No detail should be left unconsidered when planning a home. Something that seems as simple as choosing the type of window can actually be an important choice. There are a surprising number of options out there, and it’s best to look at a few of them before coming to a decision.
1. Install Energy Efficient Windows
Going green can be profitable. Most buildings lose more energy through their windows than any other part, so installing a set of energy efficient windows can conserve a surprising amount of power. Saving power protects the environment and saves money at the same time. The American Department of Energy provides a variety of guidelines about installing new, energy efficient windows or improving existing windows, and following those guidelines can result in up to a 10% reduction in a home’s heating and cooling bill. Many of the techniques can be combined with other windows, so everyone should consider at least a couple of improvements.
2. Find Garden Space
When you install your new windows, consider installing a large window sill at the same time. This will provide space for a small container garden directly under the window. A simple window box that is either placed on the window sill or attached to it can hold a few plants, usually herbs, flowers, or leafy green vegetables. Be sure to install a screen for the window at the same time if you plant anything that the local birds will enjoy eating, unless you want to meet a few new friends as they steal your plants.
3. Consider Impact-Resistant Glass
Glass has an unfortunate tendency to break. This can be a serious problem for homes that are exposed to hurricanes and other high winds, since debris can easily break through their windows. Some urban homes can also run into problems from thrown objects, although that is usually a minor problem compared to the weather. Impact-resistant glass can offer protection against breakage, so it might be worth the upgrade if your home is in a high-risk area. These windows rely on a type of laminated glass that puts a strong polymer sheet between two layers of glass, which both prevents damage and prevents the glass from spraying the area with little shards if it does break.
4. Consider Casement Windows
There are several window styles to choose from, most of which are available with any type of glass. A casement window is an option that is made up of a single pane with a vertical hinge, which allows the window to swing outwards. This allows fairly easy access to the area immediately outside the window, which can be useful for gardeners. A container garden can be placed on the building’s outer wall and watered through the open window, or organic waste can be thrown out the window directly onto a compost heap. This is also possible with traditional hung windows, but they offer less space and it is slightly more difficult to do so.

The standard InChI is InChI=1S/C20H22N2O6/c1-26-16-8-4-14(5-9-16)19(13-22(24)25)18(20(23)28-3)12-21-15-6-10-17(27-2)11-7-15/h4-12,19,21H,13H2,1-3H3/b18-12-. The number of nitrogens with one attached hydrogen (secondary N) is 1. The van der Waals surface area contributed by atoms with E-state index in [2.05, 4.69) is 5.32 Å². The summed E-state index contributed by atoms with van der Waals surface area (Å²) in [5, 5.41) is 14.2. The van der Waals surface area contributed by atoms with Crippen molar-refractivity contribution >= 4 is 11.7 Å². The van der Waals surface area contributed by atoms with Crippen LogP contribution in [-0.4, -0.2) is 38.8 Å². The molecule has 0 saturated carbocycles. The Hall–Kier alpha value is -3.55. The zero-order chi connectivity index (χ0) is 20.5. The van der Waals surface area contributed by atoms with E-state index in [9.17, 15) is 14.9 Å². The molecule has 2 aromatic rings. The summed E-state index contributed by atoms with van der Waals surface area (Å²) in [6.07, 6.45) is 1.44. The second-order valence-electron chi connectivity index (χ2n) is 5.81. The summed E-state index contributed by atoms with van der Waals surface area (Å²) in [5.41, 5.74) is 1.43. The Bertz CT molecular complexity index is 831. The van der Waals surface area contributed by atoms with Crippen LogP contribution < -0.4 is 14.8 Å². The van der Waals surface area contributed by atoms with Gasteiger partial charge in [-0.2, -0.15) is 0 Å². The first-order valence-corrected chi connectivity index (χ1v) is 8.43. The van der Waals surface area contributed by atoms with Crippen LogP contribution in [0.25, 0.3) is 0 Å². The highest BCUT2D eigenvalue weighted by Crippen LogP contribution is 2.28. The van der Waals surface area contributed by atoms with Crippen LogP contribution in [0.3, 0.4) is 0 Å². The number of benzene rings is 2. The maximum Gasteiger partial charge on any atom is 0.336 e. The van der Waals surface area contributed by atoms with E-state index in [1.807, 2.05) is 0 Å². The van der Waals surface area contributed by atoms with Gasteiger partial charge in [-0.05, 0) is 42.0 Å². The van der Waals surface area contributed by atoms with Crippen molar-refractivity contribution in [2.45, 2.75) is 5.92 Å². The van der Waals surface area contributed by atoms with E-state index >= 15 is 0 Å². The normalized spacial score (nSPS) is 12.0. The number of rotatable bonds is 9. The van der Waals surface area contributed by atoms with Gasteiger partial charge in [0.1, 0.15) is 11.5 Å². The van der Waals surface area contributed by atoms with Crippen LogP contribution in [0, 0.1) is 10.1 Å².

5. Pick Awning Windows
Awning windows are superficially similar to casement windows, but they have a hinge at the top of the window. They open by swinging the bottom outwards, and they usually have some sort of latching mechanism to hold it in the open position. These offer many of the same benefits as casement windows, but they can go in places where casements could not. In particular, these don’t need any space next to the window on the outer wall to open, so they allow hedges and other objects to grow close to the window without interfering with it.
6. Try Bay Windows
Bay windows are a distinctive option that reaches outward from the wall instead of using a perfectly flat structure. This is a great addition to smaller rooms, since it creates the appearance of open space without requiring a major expansion to the walls, according to American Window & Door Company. They also open up the option of an expanded window sill, which is perfect for a breakfast nook or a larger container garden.
7. Pick Wooden Frames
Every window, regardless of style, needs frames. The most common options are vinyl, aluminum, and wood. Of those, wood is the most popular by a large margin in most areas. Wooden window frames offer plenty of insulation compared to aluminum frames, and an appearance that many find more attractive than vinyl. The downside is that they require significantly more maintenance. For many people, that trade is more than worth it.